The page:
The memory of Julie Justice will live on at Elon through a newly dedicated bench that will serve as a reminder of her life and contributions to the campus community and the world of education.
Family, friends, students and colleagues gathered outside Mooney Building, home to Elon’s School of Education, on Tuesday to remember a faculty member who touched many lives on campus through her work in that building.
The group took time to remember the life and contributions of Julie Justice, an assistant professor of education at Elon who passed on Feb. 26. after a prolonged illness. The crowd of loved ones took time to remember Justice while dedicating a bench in her honor that will sit outside the building in which she spent the past six years making an impact on the campus community.
Following an introduction and blessing by University Chaplain Jan Fuller, Justice’s family and friends took turns, one by one, touching the bench in a show of respect and acknowledgment of all that she meant to them.
“She advocated for this school every second she breathed,” said Justice’s mother, Carole Ellison, who traveled along with family from Texas to attend Tuesday’s dedication. “It’s just really fantastic that Elon would do something like this for her.”
Positioned next to the bench is another nod to Justice, who loved to read and focused her scholarship on literacy development and literacy education policy. In Justice’s memory, the School of Education spearheaded the installation of a Little Free Library, nationally registered in her name, beside the bench. Filled with children’s books like the ones she would often read to her students, the small library is labeled with Justice’s name and her commonly used Twitter hashtag #ThisIsWhatLearningToReadLooksLike. Those who knew her well say the bench and library are perfect representations of Justice’s passion for education and Elon.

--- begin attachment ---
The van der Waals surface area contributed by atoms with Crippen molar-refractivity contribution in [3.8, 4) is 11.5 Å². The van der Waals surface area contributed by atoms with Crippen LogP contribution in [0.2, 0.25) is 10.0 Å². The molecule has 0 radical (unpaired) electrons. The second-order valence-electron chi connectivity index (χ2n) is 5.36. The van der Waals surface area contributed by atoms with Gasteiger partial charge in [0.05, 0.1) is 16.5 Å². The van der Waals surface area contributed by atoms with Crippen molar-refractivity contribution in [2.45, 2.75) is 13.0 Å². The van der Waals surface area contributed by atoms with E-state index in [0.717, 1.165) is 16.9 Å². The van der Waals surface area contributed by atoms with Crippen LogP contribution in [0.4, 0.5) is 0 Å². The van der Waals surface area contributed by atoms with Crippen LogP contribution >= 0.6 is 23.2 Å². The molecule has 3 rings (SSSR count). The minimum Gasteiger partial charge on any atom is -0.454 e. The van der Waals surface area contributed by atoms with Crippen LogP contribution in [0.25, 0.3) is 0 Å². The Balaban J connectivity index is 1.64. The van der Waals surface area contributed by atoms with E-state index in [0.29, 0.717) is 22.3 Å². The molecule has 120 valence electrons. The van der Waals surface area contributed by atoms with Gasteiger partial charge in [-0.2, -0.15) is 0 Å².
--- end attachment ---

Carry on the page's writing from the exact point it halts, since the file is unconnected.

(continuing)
“She’s touched Elon in so many ways,” said Ann Bullock, dean of the School of Education and professor of education. “Julie was a person who made everyone feel special, so students resonated with that. She would listen to them and try to motivate them to be better teachers and better educators.”
Justice joined the Elon faculty in 2014 after serving six years as assistant professor of literacy education at UNC-Chapel Hill and spent four years as an instructor at the Vanderbilt University Peabody School of Education before that. Justice also served one year with the Jesuit Volunteer Corps and six years as a middle school language arts teacher in Southport, North Carolina.
From 2015 to 2018 Justice served as faculty director for the Oaks Neighborhood, a role that saw her living on campus and working diligently to enhance the residential experience for Elon students. She received the Faculty Engagement Award by the Office of Residence Life in May 2018 for her outstanding contributions as faculty director.
In February, the Elon community, as well as Justice’s friends and former colleagues celebrated her life during a gathering of friends inside the Sacred Space of the Truitt Center. They shared stories and fond memories of the faculty member and friend who cared so much about each of them. Tuesday’s dedication gave the community another opportunity to honor Justice’s memory as the bench became a lasting fixture at Elon.
“It’s so lovely to see how much people cared about her on the Elon campus,” said Justice’s sister, Jennifer Jones. “To see all of the lives she’s changed and to see all of the things she’s done and that somebody is actually acknowledging and representing that in a long-term, permanent way is just amazing.”